"They sell only food and beverages, and the customer pays nothing for the entertainment as such. He is entitled to enjoy it regardless of the amount he pays for food or drinks. That amount is governed entirely by the type and quantity of food and beverage ordered, and has no relationship to the entertainment he receives. Under such circumstances the plaintiffs' cost of entertainment differs in no material respect from the expense of providing recorded music, television, a piano player, attractive decorations, or other inducements to patronage. Such items are simply part of the costs of conducting the business of selling food and beverages at retail, and the fact that their amount makes it necessary to charge seventy-five cents, rather than thirty-five cents, as the price of a drink is of no significance in determining the nature of the sales. * * * It is clear that the tax must be computed on plaintiffs' entire gross receipts, without deduction for costs of entertainment. There were no sales of entertainment but only of food and beverages."
In the instant case, the customer is charged and pays for the food and beverage and a separately stated service charge. This service charge is a fixed percentage of the total price of the food and beverage. The customer is entitled to enjoy the "entertainment" whether or not he purchases any food or drink. The service charge bears no relationship to the "entertainment" he receives but is determined solely by the price of the food and beverages he purchases. If any portion of the service charge could be considered as payment for entertainment, such entertainment at most is supplied as an incident or inducement to patronage. The charge for entertainment, even though separately stated, must be directly related to the amount of entertainment furnished to and received by each customer. Where each customer pays a charge in proportion to the food and drink ordered and not in proportion to the entertainment received, whether or not the charge is separately stated, such a charge must be included in the gross receipts which are subject to the tax. See Miller v. Dept. of Revenue, supra, 327.
The court in Miller reiterated the proposition that if the thing sold is personal, professional or other service and not tangible property, the receipts therefrom cannot be included in measuring the tax. In the case before us the service rendered the delivery of food and drink by "bunnies" is "incidental to and an inseparable part of the transfer to the purchaser of the article sold, * * *." (Snite v. Department of Revenue, 398 Ill. 41, 46.) The substance of the transaction is clearly not the transfer of the article but the article itself. The cost of such transfer of tangible property, whether separately stated or included in the price of the item sold by way of a 15% mark-up, cannot be deducted from the "selling price" of the article in computing the amount of tax due the State of Illinois.
Plaintiff also argues that the Playboy defendants' segregation of the service charge from the price of food and drink is contrary to the public policy of the State of Illinois. He alleges that the inclusion of the service charge in the selling price, although separately stated, constitutes deceptive practices by the Playboy defendants in violation of several Illinois statutes. We are not here concerned with the Playboy defendants' potential liability for untrue, misleading or deceptive activities with respect to the separately stated service charge. Our concern is focused exclusively upon defendants' tax liability for such charges.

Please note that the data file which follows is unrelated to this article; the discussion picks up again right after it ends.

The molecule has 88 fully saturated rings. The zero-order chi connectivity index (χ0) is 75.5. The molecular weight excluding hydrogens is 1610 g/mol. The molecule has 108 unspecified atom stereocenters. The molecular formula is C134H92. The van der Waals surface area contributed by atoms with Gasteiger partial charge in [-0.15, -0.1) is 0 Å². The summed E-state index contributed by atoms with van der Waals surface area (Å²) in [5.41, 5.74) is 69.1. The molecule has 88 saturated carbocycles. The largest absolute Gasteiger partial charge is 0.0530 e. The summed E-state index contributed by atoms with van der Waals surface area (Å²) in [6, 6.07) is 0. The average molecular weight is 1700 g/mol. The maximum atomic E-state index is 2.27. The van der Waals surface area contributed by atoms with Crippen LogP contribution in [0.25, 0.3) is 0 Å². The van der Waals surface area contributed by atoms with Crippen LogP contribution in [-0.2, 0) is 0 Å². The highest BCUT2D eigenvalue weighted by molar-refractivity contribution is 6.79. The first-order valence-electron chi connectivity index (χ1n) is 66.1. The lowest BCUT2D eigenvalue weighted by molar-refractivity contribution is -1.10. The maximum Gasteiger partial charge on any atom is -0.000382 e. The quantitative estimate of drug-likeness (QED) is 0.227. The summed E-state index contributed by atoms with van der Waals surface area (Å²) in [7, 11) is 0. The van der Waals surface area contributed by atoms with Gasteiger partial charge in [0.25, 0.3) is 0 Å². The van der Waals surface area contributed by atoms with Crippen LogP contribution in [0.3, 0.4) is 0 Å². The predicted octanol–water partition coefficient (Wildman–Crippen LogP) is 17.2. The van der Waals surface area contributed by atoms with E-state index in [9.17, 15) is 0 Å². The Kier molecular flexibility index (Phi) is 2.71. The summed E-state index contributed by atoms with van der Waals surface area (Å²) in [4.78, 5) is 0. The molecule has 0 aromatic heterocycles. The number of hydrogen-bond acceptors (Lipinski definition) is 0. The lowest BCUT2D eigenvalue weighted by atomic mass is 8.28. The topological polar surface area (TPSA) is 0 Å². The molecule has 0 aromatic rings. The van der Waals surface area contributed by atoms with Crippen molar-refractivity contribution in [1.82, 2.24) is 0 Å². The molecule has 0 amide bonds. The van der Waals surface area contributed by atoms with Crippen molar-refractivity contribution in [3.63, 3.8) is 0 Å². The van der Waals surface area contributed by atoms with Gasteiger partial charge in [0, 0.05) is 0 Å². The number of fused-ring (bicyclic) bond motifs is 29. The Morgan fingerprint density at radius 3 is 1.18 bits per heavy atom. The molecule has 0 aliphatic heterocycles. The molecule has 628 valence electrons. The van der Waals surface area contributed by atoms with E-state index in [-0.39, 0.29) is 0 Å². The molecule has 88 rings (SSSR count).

Finally, plaintiff maintains that the separately stated service charge which specifically states "includes gratuities" is in effect a tip or gratuity. This argument is without merit. The service charge, although a fixed percentage of the bill, is mandatory. The customer has no discretion as to the decision to pay or not to pay or the amount of the payment. He may or may not leave an additional amount as a gratuity. If he does, that amount is within his personal discretion. However, the service charge is not in any sense gratuitous. See Beaman v. Westward Ho Hotel Co. (1960), 89 Ariz. 1, 4-5, 357 P.2d 327, 329.
In Youngstown Club v. Porterfield (1970), 21 Ohio St.2d 83, 255 N.E.2d 262, the Supreme Court of Ohio held that a mandatory 15% service charge imposed by a club on the price of food and drink was subject to Ohio sales tax. The court reasoned, at page 264:
"The fact that the service charge is somewhat segregated from the charge for food and drinks, and will eventually pass to the waiters, does not make that labor cost any different from the amount for fixed labor costs which are included in the price for food and drinks."
In the case before us, during the period of time in question, the Playboy defendants were obligated, due to union contracts, to pay either a portion or all of the 15% service charge to the female employees who served customers. The fact that the cost to the Playboy defendants was not a predetermined or fixed cost, in the sense of a definite amount, but rather was determined as a percentage of the price of food and drink, does not render the service charge any less than a cost to the Playboy defendants. We note that 12 other jurisdictions, including California, District of Columbia, Iowa, Maryland, Michigan, Minnesota, North Carolina, Rhode Island, South Carolina, Virginia, Washington, and Wisconsin, have taken the same position, at least with respect to rules and regulations promulgated by those states.
• 3 For the above reasons, we hold that the mandatory service charge, as separately stated on the customers' bills, is includible within and not deductible from the selling price of food and drink sold by the Playboy defendants. Such charges are therefore taxable under the Retailers' Occupation Tax Act and the Use Tax Act. The judgment of the trial court is affirmed.
McNAMARA, P.J., and DEMPSEY, J., concur.